Small Business, Big-Time Office
For small businesses in a never-ending fight for clients, first impressions mean a lot. So when a home-based financial planner wants to impress a millionaire CEO, talking stocks at the corner coffee shop just won't do. Trouble is, a one-man shop can't afford a well-appointed office at a prestigious business address. Or can he? As National Small Business Week recognizes the more than 25 million entrepreneurs who form the backbone of the U.S. economy, it's ironic that high-priced commercial real estate keeps many of them from realizing their true potential. But the rules are changing. "More flexible workplace arrangements now give small businesses access to the same premium office space that Fortune 500 companies enjoy, but at a fraction of the cost," said Mark Dixon, CEO of The Regus Group, the world's largest provider of outsourced workplaces. Here are three ways an increasing number of innovative entrepreneurs are leaving the coffee shop, and still staying in the black.
1. Outsourced Offices: Fully furnished, ready-to-use office space has become the perfect solution for small-business owners who need a professional place to spread out and get serious, even if it's on a part-time basis. With the business center providing everything from furniture to IT support and a receptionist, start-up costs are minimal. And since the terms are month to month or even daily, there's no risk of getting stuck in a long-term lease. Small-business owners can customize an office plan that meets their specific needs.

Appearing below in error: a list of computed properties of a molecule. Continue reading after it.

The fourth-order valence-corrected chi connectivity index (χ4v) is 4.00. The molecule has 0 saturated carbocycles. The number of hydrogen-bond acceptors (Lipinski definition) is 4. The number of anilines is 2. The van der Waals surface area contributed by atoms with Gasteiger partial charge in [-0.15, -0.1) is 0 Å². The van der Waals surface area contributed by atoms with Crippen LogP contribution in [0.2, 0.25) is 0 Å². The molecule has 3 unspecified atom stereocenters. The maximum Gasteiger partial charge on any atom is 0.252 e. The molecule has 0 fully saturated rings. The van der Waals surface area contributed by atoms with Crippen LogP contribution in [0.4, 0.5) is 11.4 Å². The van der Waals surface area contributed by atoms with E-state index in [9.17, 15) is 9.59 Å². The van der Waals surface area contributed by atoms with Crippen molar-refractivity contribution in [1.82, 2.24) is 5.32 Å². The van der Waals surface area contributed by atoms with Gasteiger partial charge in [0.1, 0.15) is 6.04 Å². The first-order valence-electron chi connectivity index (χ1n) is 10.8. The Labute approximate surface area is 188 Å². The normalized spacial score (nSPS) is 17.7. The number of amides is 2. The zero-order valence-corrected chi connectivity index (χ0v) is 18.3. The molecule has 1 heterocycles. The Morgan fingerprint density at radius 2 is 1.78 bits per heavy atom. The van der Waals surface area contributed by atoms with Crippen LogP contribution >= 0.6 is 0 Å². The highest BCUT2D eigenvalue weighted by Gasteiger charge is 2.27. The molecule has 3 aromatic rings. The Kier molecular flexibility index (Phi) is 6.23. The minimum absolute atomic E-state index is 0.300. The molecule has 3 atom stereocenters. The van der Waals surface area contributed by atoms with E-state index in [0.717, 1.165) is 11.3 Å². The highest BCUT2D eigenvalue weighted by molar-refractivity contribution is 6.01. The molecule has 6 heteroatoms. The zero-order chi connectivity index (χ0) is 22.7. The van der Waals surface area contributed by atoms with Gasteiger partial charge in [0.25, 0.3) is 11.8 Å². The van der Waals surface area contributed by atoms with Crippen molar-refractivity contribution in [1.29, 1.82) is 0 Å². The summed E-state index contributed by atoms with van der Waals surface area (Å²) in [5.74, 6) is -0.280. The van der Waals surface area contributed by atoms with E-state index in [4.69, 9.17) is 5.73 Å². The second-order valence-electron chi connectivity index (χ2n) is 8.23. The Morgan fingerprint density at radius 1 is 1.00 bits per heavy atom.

2. Facilities that Fit: What about small-business owners who already have an office but can't afford the professional facilities that big companies take for granted? "A recruiting specialist who needs to conduct interviews across the country can skip the plane ride and book a videoconferencing room," said Dixon. Similarly, consultants and trainers can hold sessions in fully stocked meeting rooms booked by the hour or the day.
3. Anywhere Access: The technical revolution has created legions of mobile professionals whose offices are airports and hotel rooms. But even the most gadget-heavy road warrior can long for a real desk, a full-size phone and a receptionist. From Hoboken to Hong Kong, some outsourced office providers have worldwide locations, so business nomads always have a productive place to plug in and meet with clients. While the costs of long-term leases once kept small businesses looking small-time, today's entrepreneurs are using creative office strategies to stake their claim alongside the biggest players in their industries.
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